Oh, don't pretend like you don't have one!
It’s been a weird summer. Usually by this point in the year, I’m a straggly-haired, sweaty mess, sprawled out in front of the air conditioner and praying for the merciful relief of fall.
Not this year, though. This year, I’m looking to fall with a “meh, I guess this is happening” attitude. It was 60 degrees when I woke up this morning. It’s pretty much autumn already.
I hate being cold, but wow, I love living in a place with four seasons. I love the reddening leaves and that fresh, cold smell in the air. I love how suddenly there’s pumpkin in everything. I saw snow for the first time when I was 17. The magical feeling that I had as I watched it fall--all around me, in real life!--has never left me, not even when I slip and crack my tailbone on an icy sidewalk. Again.
The other thing that I love about fall: boots. I freaking LOVE boots, especially since I upgraded and started wearing Fryes a few years ago. Frye boots are brilliant in every way, and I will never wear anything else ever again, amen.
The problem is, when you’ve spent the last four months running around in super-soft ballet flats or sandals, shoving your feet back into boots again means one horrible thing: BLISTERS.
I have the unfortunate distinction of being Blister Queen, for which I blame both nature and nurture. Nature gave me narrow feet with crazy-skinny heels that slip around in all but the most expensive shoes (my mum calls them “Neiman Marcus feet,” which is a really cute name for a really annoying thing). Nurture gave me years of dance training. There may be something worse than a blood blister forming in between the edge of your big toenail and your skin, but I do not know what it could possibly be.
So believe me when I tell you that I have looked into the abyss, and the abyss looked back into me, and I have LEARNED SOME WAYS to prevent the gnarliest of blisters from forming.
Let’s start by throwing down a little medical knowledge!
A blister is a little pocket of skin filled with fluid (usually plasma, although sometimes blood or--ew--pus). They happen when the top layer of your skin is pulled away from the deeper layers, and it fills up with fluid to stop those deep-down layers from being damaged, and also to promote healing (which is pretty neat, if you think about it).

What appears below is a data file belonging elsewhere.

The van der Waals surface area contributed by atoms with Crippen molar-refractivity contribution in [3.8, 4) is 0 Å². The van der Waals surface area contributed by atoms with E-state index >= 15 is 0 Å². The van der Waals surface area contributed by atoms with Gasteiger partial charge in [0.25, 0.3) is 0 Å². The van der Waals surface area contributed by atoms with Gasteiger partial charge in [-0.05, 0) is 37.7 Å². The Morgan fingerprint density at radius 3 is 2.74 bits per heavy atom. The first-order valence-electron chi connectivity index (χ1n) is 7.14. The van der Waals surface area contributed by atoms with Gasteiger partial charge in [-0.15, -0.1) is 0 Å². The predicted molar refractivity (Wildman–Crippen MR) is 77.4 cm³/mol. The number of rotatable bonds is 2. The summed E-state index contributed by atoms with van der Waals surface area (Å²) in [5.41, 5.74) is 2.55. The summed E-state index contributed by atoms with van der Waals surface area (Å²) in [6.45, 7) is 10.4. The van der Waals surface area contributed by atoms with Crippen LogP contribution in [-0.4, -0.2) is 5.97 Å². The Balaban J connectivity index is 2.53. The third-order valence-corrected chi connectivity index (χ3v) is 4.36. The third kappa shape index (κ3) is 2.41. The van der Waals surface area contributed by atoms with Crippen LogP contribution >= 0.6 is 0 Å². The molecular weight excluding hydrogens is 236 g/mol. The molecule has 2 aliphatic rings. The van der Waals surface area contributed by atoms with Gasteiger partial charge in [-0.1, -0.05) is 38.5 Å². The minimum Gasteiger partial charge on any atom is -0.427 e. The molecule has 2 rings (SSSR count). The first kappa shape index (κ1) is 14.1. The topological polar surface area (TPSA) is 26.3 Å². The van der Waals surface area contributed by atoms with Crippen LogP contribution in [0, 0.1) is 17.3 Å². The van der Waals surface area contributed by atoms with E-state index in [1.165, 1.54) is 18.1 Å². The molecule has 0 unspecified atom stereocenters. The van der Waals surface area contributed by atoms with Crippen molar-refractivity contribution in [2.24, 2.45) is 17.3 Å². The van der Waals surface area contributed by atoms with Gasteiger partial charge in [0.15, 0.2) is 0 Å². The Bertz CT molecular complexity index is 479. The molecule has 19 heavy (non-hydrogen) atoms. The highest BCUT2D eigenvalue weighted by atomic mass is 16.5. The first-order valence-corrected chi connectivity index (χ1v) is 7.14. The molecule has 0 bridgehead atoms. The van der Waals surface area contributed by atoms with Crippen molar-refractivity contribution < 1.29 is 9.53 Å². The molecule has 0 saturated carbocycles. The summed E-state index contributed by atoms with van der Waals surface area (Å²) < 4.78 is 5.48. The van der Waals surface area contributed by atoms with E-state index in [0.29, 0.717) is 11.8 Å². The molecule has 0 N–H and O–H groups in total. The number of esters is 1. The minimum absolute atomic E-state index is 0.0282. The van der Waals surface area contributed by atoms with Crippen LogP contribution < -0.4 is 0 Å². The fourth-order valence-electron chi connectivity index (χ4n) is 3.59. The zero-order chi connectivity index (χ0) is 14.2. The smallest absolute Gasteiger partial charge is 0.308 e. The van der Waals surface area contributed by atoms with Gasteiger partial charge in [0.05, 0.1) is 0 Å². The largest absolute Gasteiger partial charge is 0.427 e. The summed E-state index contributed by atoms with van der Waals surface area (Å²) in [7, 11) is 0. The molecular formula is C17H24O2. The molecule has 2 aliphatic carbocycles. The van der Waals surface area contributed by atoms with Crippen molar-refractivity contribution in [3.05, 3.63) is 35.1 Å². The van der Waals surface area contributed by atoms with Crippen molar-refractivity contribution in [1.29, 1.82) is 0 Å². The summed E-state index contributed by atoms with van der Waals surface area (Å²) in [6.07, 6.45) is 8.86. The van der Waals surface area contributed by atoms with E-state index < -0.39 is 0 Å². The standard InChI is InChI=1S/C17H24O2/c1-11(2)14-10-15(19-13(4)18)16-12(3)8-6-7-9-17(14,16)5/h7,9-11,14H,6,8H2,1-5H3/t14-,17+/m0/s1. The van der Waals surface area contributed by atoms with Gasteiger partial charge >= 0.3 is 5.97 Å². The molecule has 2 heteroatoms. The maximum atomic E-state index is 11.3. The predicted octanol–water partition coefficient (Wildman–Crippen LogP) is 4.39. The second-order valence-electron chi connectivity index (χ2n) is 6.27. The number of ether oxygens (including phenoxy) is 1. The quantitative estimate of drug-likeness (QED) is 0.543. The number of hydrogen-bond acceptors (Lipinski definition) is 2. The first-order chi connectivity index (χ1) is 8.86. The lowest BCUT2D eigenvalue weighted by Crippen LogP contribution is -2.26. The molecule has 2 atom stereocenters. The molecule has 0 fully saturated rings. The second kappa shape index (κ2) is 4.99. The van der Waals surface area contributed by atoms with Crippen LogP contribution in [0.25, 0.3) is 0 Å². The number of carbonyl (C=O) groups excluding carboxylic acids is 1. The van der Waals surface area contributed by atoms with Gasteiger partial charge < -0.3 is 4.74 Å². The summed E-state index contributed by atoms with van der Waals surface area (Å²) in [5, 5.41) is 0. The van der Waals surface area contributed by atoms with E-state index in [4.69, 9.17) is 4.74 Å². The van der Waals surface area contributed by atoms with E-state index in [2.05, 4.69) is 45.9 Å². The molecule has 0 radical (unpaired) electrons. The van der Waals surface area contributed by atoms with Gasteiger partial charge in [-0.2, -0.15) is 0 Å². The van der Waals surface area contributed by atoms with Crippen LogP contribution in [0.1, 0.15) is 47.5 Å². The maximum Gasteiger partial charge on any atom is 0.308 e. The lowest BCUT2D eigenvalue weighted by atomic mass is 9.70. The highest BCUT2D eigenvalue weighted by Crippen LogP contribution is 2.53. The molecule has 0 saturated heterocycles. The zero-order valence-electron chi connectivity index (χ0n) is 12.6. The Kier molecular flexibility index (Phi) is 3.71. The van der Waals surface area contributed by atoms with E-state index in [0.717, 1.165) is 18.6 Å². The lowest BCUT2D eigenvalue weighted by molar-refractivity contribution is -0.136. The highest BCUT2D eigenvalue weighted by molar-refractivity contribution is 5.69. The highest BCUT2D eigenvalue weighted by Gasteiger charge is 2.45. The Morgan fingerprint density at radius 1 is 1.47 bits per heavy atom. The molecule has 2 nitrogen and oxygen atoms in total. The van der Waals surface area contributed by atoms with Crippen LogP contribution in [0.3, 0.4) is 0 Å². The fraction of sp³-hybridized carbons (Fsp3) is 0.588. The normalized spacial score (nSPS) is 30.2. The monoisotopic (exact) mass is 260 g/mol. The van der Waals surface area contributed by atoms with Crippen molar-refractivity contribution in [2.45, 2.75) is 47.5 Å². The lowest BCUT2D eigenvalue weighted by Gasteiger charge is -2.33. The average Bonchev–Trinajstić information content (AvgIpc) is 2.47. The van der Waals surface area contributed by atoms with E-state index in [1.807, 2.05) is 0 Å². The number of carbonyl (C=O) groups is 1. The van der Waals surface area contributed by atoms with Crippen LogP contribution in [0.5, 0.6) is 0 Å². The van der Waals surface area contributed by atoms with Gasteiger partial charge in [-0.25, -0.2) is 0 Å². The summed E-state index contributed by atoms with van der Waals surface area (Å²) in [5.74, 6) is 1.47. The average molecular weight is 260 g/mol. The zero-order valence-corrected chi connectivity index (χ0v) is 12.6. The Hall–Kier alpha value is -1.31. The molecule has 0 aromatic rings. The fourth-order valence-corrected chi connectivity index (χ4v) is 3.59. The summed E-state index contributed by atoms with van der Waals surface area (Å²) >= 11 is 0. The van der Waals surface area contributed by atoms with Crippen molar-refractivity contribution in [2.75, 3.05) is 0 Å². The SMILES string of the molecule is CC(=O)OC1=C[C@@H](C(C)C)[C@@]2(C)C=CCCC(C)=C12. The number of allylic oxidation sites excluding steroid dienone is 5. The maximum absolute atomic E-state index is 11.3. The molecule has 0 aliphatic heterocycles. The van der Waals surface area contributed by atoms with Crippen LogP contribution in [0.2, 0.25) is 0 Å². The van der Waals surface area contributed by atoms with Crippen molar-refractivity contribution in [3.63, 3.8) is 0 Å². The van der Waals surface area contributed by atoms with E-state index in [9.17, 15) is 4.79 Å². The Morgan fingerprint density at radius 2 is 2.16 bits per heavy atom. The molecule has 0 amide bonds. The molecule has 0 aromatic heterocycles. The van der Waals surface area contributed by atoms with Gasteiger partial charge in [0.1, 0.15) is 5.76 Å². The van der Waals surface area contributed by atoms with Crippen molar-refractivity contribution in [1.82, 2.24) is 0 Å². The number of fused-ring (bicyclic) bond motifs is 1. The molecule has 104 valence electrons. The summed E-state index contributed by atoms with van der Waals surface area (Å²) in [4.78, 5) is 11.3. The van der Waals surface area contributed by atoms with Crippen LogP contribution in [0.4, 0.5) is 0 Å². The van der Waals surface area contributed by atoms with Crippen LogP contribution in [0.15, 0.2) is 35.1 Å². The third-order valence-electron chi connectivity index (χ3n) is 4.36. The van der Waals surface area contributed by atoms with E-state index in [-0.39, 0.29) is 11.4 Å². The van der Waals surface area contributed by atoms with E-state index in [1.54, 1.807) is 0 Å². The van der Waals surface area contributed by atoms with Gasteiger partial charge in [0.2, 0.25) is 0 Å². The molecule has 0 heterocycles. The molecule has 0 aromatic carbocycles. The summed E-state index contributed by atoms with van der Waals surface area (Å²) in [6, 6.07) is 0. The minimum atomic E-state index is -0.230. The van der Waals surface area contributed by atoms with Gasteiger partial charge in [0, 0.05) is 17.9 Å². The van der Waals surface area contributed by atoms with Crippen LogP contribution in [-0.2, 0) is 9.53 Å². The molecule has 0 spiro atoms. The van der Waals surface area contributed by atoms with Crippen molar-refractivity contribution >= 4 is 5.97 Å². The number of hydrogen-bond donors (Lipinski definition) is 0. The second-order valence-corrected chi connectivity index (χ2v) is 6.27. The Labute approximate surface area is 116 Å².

Blisters are usually caused by friction, although they can also come from burning, freezing and exposure to certain chemicals. Unless you’ve been messing around with a lot of chemicals in bare feet (your science teacher wants a word with you, btw), the ones you get on your feet are caused by friction.
So let’s talk about ways to reduce friction and keep your feet happy. It’s pumpkin season, after all.
ONE: Reduce moisture.
Moisture is a blister’s best friend--moist skin blisters more than dry or soaked skin does--and feet get sweaty even in the cool weather. Gross.
The key here are moisture-wicking socks, which is a weird way of saying “buy special socks that help to keep your feet dry.” I really like the Nike Performance Moisture Wicking socks because they’re really comfortable, have additional arch support, are thin enough to wear under other socks/over fleece-lined tights when it gets mega-cold AND, most crucially, they work. Highly recommended; however they are expensive. You can find cheaper ones at Target in the activewear section, and as long as it says "moisture-wicking," they will probably be pretty OK!
If those don’t float your boat, my friend Jamie (who is training for a marathon and totally knows about this stuff) LOVES SmartWool socks. She told me that they keep her feet really dry, even while she’s running, and that they generally rule. I haven’t tried them myself, but I like to provide options for you guys.
TWO: Break in your shoes slowly.
Even if you’ve had your boots for years, it takes time to get used to them again. Ease back into wearing them, rather than taking them out of the closet and walking eight miles in the snow. That way lies bloody feet and tears!